“Middle Tennessee has seen an influx of out-of-area money buying up properties,” Stump says. “It’s definitely helping the housing values, which is good if you’re a homeowner.”
Not so much for the buyer.
Tougher underwriting standards also are complicating some homebuyers’ purchasing experience.
When newlyweds Joe and Keri Pagetta started shopping for a home, they were prequalified by Regions for a mortgage and began looking in East Nashville, close to friends and family live.
Joe and Keri Pagetta with Realtor Rick Schell, who found them their Donelson home. -- Michelle Morrow | Nashville Ledger
Finding few affordable homes that met their needs, they broadened their search to Donelson, where Crye-Leike agent Rick Schell found a well-priced home in a charming neighborhood before it went on the market.
Joe, director of media relations and online strategies for Nashville Public Television, and Keri, an actor and voice over artist, had no problems with credit or income. And the house appraised at $20,000 over the sales price. But underwriters at Regions required them to fix a few things before they would sign off on the loan.
“They made us jump through some hoops in order to be fully approved for the mortgage insurance,” Pagetta says.
That included minor fixes.
“We were like, ‘Of course we’re going to put downspouts on the house when we move in. Why would we not?’ But they wouldn’t approve the mortgage until we put the downspouts on. Which was odd, because even if it was just $100, it was $100 we had to pay before we actually closed on the house.”
And even when a foundation expert verified that some cracking on the side of the house posed no danger to the structure, the bank wanted it caulked – something Schell helped with to make sure the loan closed on time.
“These days, banks seem a lot more cautious about what they’re investing in,” Pagetta notes.
“I think it’s a sign of the times. From what I’ve heard from other people going through the process, our experience was relatively delightful.”
Schell says while credit has been loosening up in the past two years, he’s had issues with buyers going through large national banks that are bound to rigid underwriting guidelines tied to the secondary market.
“I know people who are financially solvent, but something in their credit history will prevent them from getting a loan,” he says. “People with a lot of money in the bank. I had a client who couldn’t get anyone to give him a loan so he just ended up paying cash for a $150,000 house.”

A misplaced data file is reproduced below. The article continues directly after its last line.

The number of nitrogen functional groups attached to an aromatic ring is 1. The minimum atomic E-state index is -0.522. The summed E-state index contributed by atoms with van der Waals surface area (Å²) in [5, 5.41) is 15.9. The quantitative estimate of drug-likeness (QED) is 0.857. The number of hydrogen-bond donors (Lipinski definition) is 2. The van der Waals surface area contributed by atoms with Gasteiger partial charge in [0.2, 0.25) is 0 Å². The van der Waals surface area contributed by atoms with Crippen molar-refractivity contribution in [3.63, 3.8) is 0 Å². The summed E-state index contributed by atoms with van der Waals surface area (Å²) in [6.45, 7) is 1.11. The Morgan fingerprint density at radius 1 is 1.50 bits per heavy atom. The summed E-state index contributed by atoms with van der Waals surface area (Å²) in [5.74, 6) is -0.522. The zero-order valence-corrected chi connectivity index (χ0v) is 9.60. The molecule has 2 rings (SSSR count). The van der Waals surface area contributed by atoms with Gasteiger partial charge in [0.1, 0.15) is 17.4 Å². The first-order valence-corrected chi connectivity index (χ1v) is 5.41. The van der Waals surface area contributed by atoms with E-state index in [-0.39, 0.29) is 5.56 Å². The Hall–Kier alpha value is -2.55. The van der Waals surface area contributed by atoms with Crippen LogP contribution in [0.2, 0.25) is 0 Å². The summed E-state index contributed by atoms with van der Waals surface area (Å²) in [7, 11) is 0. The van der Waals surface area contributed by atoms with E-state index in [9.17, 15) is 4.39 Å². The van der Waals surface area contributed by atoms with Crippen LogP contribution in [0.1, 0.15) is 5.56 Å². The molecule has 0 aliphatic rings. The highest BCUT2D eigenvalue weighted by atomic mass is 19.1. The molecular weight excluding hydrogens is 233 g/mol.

His solution: Establish relationships with smaller banks and independent lenders that will work hard to meet his buyers’ closing dates and can be less rigid on underwriting because they know the market.
That flexibility differentiates local lenders, Avenue Bank’s McCann says.
“We’ve tried to take a common sense approach. You don’t want to put someone in a house they can’t afford. But by the same token, you don’t want to be silly about some of the guidelines that are out there.”
When the market was slow, McCann says, large lenders would deny loans because the appraiser could not find a comparable sale within a mile, or would throw out a comp if it was located on the opposite side of Hillsboro Road from the home being purchased.
“Things happened that defied common sense, and we’ve tried to be the answer to that,” McCann adds.
Even with tightened lending standards, there are still programs to help encourage homeownership, such as Tennessee Housing Development Agency down payment assistance, USDA rural housing loans that require no money down and FHA loans that require a much smaller down payment.
“There are programs that will help with the down payment and closing costs. There are programs that allow 100 percent financing,” Stump says.
“Many potential clients don’t know the full range of mortgage options and might think they have to have 10 or 20 percent or think their credit score isn’t high enough.”
Payne says additional mortgage reforms will be implemented after the first of the year, when she becomes president of the Tennessee Mortgage Bankers Association.
They’re mandated by the Dodd–Frank Wall Street Reform and Consumer Protection Act, a package of financial regulatory reforms signed into law in 2010, and disproportionately affect the mortgage industry.
But they’re not likely to slow growth in the mortgage sector.
“I get calls every month from somebody trying to recruit and asking about the market – national companies coming into Tennessee,” Payne says.
“They’re making their foray into the Southeast and a lot will start in Tennessee because of the economy. It’s a great place to do business.”